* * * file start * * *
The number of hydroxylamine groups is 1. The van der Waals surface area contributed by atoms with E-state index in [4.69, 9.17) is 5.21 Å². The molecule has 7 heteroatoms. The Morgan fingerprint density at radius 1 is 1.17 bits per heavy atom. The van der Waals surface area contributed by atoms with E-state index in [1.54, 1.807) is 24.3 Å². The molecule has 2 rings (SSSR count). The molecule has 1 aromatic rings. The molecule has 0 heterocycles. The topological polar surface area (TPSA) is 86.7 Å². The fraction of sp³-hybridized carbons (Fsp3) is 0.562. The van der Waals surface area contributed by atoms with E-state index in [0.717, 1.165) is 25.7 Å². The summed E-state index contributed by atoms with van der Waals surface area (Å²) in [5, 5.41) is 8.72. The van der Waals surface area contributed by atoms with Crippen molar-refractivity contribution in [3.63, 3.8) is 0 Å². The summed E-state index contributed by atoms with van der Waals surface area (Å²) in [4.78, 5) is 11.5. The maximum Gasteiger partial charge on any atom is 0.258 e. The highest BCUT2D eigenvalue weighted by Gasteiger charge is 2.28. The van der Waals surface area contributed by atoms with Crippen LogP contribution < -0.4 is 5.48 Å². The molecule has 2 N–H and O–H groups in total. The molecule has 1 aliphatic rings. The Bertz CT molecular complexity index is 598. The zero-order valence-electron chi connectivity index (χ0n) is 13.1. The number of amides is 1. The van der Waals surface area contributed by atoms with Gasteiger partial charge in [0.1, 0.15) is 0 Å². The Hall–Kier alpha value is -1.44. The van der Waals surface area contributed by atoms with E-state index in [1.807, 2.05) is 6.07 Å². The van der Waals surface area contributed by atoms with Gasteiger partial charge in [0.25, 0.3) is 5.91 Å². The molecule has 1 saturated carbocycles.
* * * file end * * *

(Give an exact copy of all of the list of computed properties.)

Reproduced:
The number of hydroxylamine groups is 1. The van der Waals surface area contributed by atoms with E-state index in [4.69, 9.17) is 5.21 Å². The molecule has 7 heteroatoms. The Morgan fingerprint density at radius 1 is 1.17 bits per heavy atom. The van der Waals surface area contributed by atoms with E-state index in [1.54, 1.807) is 24.3 Å². The molecule has 2 rings (SSSR count). The molecule has 1 aromatic rings. The molecule has 0 heterocycles. The topological polar surface area (TPSA) is 86.7 Å². The fraction of sp³-hybridized carbons (Fsp3) is 0.562. The van der Waals surface area contributed by atoms with E-state index in [0.717, 1.165) is 25.7 Å². The summed E-state index contributed by atoms with van der Waals surface area (Å²) in [5, 5.41) is 8.72. The van der Waals surface area contributed by atoms with Crippen molar-refractivity contribution in [3.63, 3.8) is 0 Å². The summed E-state index contributed by atoms with van der Waals surface area (Å²) in [4.78, 5) is 11.5. The maximum Gasteiger partial charge on any atom is 0.258 e. The highest BCUT2D eigenvalue weighted by Gasteiger charge is 2.28. The van der Waals surface area contributed by atoms with Crippen LogP contribution < -0.4 is 5.48 Å². The molecule has 2 N–H and O–H groups in total. The molecule has 1 aliphatic rings. The Bertz CT molecular complexity index is 598. The zero-order valence-electron chi connectivity index (χ0n) is 13.1. The number of amides is 1. The van der Waals surface area contributed by atoms with Gasteiger partial charge in [0.1, 0.15) is 0 Å². The Hall–Kier alpha value is -1.44. The van der Waals surface area contributed by atoms with E-state index in [1.807, 2.05) is 6.07 Å². The van der Waals surface area contributed by atoms with Gasteiger partial charge in [0.25, 0.3) is 5.91 Å². The molecule has 1 saturated carbocycles.